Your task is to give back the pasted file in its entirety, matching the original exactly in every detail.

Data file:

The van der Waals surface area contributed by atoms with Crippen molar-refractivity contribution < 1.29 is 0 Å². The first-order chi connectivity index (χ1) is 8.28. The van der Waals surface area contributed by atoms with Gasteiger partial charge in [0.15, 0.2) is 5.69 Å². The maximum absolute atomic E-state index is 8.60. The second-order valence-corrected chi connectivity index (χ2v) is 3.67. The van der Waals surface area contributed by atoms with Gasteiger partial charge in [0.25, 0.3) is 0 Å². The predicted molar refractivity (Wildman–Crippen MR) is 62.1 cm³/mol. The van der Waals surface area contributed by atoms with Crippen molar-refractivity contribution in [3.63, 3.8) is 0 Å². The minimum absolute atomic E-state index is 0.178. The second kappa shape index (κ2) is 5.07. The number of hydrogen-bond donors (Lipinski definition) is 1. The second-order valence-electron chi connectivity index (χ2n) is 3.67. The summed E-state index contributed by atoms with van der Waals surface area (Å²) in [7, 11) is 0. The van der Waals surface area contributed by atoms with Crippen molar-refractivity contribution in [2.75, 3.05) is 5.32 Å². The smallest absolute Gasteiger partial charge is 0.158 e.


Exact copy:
The van der Waals surface area contributed by atoms with Crippen molar-refractivity contribution < 1.29 is 0 Å². The first-order chi connectivity index (χ1) is 8.28. The van der Waals surface area contributed by atoms with Gasteiger partial charge in [0.15, 0.2) is 5.69 Å². The maximum absolute atomic E-state index is 8.60. The second-order valence-corrected chi connectivity index (χ2v) is 3.67. The van der Waals surface area contributed by atoms with Gasteiger partial charge in [0.25, 0.3) is 0 Å². The predicted molar refractivity (Wildman–Crippen MR) is 62.1 cm³/mol. The van der Waals surface area contributed by atoms with Crippen molar-refractivity contribution in [3.63, 3.8) is 0 Å². The minimum absolute atomic E-state index is 0.178. The second kappa shape index (κ2) is 5.07. The number of hydrogen-bond donors (Lipinski definition) is 1. The second-order valence-electron chi connectivity index (χ2n) is 3.67. The summed E-state index contributed by atoms with van der Waals surface area (Å²) in [7, 11) is 0. The van der Waals surface area contributed by atoms with Crippen molar-refractivity contribution in [2.75, 3.05) is 5.32 Å². The smallest absolute Gasteiger partial charge is 0.158 e.